Read latinidad across critical differences in this literary seminar on major historical events shaping the nineteenth century US political landscape. From the Indian Removal Act, the Revolution of Texas and the Mexican American War, to the US Civil War, the Chinese Exclusion Act and the Spanish American War, “America” was built on transnational acts of racialized violence.
The basic philosophical architecture of the three great civilizations of America; Maya, Aztec and Inca civilizations. Links the current indigenous revival in the Andes (Bolivia and Ecuador) and in the South of Mexico and Guatemala with the survival of their historical legacies. Instructor: Walter Mignolo.
Required for students seeking the certificate in Latino/a Studies in the Global South. Provides students with the opportunity to synthesize theories and methodologies in Latino/a Studies taken in previous coursework and to critically reflect on content related to the Latino/a world, especially about latinidad in local and global contexts. Utilizes texts of a rigorous and probing nature in relation to individual research projects. Open to juniors and seniors who have previously taken Latino/a Studies in the Global South 101S: Introduction to Latino/a Studies in the Global South.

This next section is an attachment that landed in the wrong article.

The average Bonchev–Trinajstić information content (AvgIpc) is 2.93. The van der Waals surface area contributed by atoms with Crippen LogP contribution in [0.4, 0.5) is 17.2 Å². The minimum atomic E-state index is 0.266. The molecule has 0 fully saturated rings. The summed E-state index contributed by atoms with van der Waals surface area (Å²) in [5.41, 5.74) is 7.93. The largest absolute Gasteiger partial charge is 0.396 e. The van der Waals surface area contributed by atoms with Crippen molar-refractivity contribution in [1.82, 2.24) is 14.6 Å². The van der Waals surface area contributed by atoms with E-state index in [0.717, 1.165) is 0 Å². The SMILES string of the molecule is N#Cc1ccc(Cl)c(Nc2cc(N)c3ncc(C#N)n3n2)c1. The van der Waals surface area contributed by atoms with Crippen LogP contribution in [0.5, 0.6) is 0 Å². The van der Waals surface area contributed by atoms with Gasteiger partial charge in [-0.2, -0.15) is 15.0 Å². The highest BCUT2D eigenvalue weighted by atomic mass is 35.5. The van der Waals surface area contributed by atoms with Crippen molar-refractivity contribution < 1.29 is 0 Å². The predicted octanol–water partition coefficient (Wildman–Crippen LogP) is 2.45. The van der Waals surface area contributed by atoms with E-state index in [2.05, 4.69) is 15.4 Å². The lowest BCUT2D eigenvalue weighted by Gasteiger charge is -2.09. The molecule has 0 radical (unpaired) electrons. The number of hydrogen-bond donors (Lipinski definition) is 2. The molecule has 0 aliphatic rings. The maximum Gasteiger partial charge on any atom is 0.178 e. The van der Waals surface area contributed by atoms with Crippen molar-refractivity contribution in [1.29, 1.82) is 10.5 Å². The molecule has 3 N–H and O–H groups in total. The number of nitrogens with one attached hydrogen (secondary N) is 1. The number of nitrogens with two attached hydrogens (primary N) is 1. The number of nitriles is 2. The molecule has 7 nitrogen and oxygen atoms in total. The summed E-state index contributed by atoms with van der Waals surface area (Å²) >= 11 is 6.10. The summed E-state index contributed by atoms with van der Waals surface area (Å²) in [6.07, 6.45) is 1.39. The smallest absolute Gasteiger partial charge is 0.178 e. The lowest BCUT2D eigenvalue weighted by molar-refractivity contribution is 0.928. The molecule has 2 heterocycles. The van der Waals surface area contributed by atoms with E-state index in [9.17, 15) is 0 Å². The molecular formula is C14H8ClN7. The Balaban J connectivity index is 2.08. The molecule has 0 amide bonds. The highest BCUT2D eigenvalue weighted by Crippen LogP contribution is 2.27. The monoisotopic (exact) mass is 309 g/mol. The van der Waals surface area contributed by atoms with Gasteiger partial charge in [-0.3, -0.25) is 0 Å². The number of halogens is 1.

Construction of Latino/a identity(ies) and formation of community voices through the lens of cultural, political, and social issues at local and national level. Assessment on knowledge of content, oral and written Spanish. Includes service-learning component. Recommended students take 300-level Spanish course prior to enrolling. One course.
This seminar explores the overlapping layers of community among Latinx communities in the United States. The course begins with an interrogation of the concept of an overarching community formed by diverse groups of multiple national origins and with differing experiences. We will explore the historical origins and the sometimes-problematic nature of terms like “Hispanic,” “Latino/a,” and “Latinx.” As the course progresses, students will be exposed to multiple case studies that illustrate the diversity of experiences of Latinx groups in multiple settings, ranging from large urban centers